The Supreme Court dealt voting rights a severe setback this week by effectively killing a section of the 1965 Voting Rights Act that allowed the U.S. Department of Justice to review and approve changes to voting laws in nine states and other jurisdictions — including Monroe and four other counties in Florida — before they could take effect.
Already, some of these states are dusting off previously banned efforts to limit voter participation, now that they are free to act with virtual impunity. Texas, for example, announced triumphantly just hours after Tuesday’s decision that it would put into effect a voter I.D. measure that the Justice Department had previously blocked.
Expect to see much more of the same in the coming months.
Of this there should be no doubt: The impact of the ruling will be to weaken the rights of voters at a time when politically driven efforts to suppress voter registration and turnout have increased in GOP-leaning states all across the country.
Voter ID laws, restrictions on early voting (which led to embarrassingly long lines in Florida last year), extreme gerrymandering of congressional districts — all these tactics and more have become more evident in recent elections. The court’s ruling means there’s no cop on the beat to prevent these malicious actions, encouraging those intent on curtailing voting rights to do as they please.
“Voting discrimination still exists,” Chief Justice John G. Roberts Jr. wrote in the majority opinion. “No one doubts that.” But then he said that the formula by which the federal government decides which jurisdictions are covered by the law is outdated because it is “based on 40-year-old facts having no logical relationship to the present day.”
The chief justice’s analysis may be right, but his solution — to reject the formula and thus render the preclearance provision toothless — throws out the baby with the bath water. Congress, he suggested, should update the formula, deciding which jurisdictions should be covered and under what criteria.
Really? Anyone who believes today’s lawmakers are capable of doing so needs to get out a little more often. A hyperpartisan Congress hijacked in the House by the tea party and bitterly divided along political lines, a Congress that twists itself into knots and puts the nation’s credit rating at risk just to pass a budget, is hardly likely to manage something as politically charged as voting rights.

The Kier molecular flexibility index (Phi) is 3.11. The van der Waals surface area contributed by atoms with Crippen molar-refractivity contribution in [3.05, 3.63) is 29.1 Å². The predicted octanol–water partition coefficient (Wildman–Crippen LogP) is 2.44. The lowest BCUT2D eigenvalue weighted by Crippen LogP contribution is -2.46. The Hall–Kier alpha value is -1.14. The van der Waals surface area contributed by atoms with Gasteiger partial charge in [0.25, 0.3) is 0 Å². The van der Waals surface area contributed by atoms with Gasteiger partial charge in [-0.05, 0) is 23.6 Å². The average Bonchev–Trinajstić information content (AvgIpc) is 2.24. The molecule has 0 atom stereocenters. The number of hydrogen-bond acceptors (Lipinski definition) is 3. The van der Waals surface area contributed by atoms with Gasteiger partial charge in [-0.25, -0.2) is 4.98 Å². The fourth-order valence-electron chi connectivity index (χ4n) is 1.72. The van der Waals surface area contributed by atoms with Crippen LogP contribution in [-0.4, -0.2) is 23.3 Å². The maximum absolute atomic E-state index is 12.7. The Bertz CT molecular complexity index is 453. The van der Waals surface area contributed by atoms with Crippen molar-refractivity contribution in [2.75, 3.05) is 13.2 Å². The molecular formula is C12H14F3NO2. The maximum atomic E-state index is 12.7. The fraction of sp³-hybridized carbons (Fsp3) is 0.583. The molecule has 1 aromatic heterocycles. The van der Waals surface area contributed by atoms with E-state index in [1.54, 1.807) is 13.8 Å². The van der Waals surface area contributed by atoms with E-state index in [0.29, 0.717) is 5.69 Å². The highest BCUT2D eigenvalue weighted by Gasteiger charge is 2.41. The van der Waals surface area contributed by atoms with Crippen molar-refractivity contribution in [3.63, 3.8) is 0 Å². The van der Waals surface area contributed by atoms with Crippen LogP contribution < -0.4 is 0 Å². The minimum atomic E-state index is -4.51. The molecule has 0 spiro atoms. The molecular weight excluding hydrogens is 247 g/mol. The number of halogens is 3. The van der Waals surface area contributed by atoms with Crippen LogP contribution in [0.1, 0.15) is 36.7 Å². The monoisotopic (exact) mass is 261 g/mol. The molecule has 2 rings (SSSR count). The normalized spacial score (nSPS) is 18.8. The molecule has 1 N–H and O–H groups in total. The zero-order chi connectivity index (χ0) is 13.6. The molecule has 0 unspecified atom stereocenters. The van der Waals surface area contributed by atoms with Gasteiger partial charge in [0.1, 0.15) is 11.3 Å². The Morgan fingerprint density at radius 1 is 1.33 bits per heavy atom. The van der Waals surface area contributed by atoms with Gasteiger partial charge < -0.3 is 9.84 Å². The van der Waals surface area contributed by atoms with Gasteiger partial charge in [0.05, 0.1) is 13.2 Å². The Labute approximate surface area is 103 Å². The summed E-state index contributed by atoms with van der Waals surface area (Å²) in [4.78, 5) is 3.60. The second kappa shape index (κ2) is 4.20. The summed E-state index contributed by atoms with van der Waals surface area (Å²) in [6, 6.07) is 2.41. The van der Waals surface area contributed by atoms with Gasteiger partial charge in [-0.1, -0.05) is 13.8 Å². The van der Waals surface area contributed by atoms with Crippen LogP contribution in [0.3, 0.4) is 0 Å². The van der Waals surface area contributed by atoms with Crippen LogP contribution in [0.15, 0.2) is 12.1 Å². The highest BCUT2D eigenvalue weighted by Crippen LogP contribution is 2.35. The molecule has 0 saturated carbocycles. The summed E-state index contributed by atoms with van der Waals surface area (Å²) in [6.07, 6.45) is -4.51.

Regardless of how old the data is, Congress extended the Voting Rights Act in 2007 after holding what House Judiciary Chairman Jim Sensenbrenner, R-Wis., called “one of the most extensive considerations of any piece of legislation that the United States Congress has dealt with” during his 27 years in Congress. The House passed the extension by a vote of 390-33. The Senate vote was 98-0.
How can a court majority whose members say they believe in “judicial restraint” wind up blithely ignoring the actions of Congress, which is granted exclusive and explicit authority to ensure that the promises of the 15th Amendment are fulfilled?
Undoubtedly, the nation has made enormous strides in race relations since the passage of the Voting Rights Act in 1965. But much of that progress is the result of the law and vigilant enforcement by the Justice Department.
Without it, Justice Department efforts to preserve voting fairness will be weakened. The ultimate tragedy arising from Tuesday’s ruling would be to reopen the wounds that the Voting Rights Act sought to heal.